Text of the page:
University of Cambridge > > Cabinet of Natural History > Cabinet physics in 18th-century France: the case of the Iceland spar, 1710–1788

Cabinet physics in 18th-century France: the case of the Iceland spar, 1710–1788

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We know a lot about natural history, and about experimental physics, as they were practiced in eighteenth-century France. We know much less about the role of natural history in the emergence and quantification of experimental physics in this period. This talk focuses on studies of double refraction carried out by successive directors of the Jardin du Roi in Paris. Charles Dufay is most well-known for his papers on electricity, but his experimental research on both electricity and double refraction owed much to his involvement with fashionable mineral collectors in 1730s Paris. At the other end of the century, Georges Buffon used double refraction to classify minerals in his Histoire Naturelle des Minéraux (1783-88). Finally, Buffon’s research fed back into la physique expérimentale through his assistant, the astronomer and instrument-maker Alexis-Marie de Rochon.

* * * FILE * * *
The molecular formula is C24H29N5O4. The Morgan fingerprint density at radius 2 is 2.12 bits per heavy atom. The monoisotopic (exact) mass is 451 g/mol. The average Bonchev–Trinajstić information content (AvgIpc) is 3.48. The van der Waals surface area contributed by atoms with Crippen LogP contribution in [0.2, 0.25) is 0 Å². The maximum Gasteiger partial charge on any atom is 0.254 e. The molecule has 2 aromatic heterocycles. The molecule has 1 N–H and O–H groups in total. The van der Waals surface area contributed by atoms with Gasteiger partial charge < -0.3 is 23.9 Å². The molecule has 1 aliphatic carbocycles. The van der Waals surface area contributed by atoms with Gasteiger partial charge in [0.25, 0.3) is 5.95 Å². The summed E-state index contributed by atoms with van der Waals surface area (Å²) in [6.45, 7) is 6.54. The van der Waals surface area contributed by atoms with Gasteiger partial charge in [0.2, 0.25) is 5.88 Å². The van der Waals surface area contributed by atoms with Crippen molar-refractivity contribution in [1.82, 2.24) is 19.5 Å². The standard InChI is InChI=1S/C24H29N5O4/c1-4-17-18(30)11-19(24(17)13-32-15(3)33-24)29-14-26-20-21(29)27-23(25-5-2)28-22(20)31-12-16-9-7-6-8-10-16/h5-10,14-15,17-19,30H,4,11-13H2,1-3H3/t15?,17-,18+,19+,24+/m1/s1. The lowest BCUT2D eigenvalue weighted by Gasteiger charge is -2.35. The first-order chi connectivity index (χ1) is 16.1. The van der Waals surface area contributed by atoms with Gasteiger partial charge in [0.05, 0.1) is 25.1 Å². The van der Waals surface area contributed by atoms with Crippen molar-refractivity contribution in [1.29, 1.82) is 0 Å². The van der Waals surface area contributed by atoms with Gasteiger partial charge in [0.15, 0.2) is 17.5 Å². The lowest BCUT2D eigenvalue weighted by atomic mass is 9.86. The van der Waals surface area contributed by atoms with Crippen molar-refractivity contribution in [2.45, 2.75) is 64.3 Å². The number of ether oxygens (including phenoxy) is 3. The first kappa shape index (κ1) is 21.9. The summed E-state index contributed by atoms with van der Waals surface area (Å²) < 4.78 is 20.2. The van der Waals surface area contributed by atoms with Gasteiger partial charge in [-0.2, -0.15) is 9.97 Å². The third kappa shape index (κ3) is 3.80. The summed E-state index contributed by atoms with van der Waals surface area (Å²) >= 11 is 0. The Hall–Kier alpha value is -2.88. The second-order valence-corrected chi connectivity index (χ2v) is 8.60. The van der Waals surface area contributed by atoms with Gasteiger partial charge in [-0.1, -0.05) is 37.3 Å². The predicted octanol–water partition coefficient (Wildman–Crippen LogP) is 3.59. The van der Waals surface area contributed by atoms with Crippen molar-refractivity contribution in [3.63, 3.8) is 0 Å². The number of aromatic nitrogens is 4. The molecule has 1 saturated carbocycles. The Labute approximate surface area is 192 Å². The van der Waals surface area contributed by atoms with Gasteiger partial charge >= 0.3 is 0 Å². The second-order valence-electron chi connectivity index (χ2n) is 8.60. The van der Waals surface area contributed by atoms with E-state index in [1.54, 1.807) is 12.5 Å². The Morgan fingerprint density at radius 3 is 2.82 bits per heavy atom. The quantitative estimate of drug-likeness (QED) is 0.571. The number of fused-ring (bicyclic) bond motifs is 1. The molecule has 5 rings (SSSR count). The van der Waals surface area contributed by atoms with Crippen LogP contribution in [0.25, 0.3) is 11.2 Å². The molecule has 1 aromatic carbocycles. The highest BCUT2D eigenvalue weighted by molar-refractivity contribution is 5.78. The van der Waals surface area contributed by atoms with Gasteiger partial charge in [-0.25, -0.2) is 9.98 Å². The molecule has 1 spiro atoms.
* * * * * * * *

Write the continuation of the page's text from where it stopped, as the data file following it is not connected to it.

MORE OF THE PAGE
This talk is part of the Cabinet of Natural History series.

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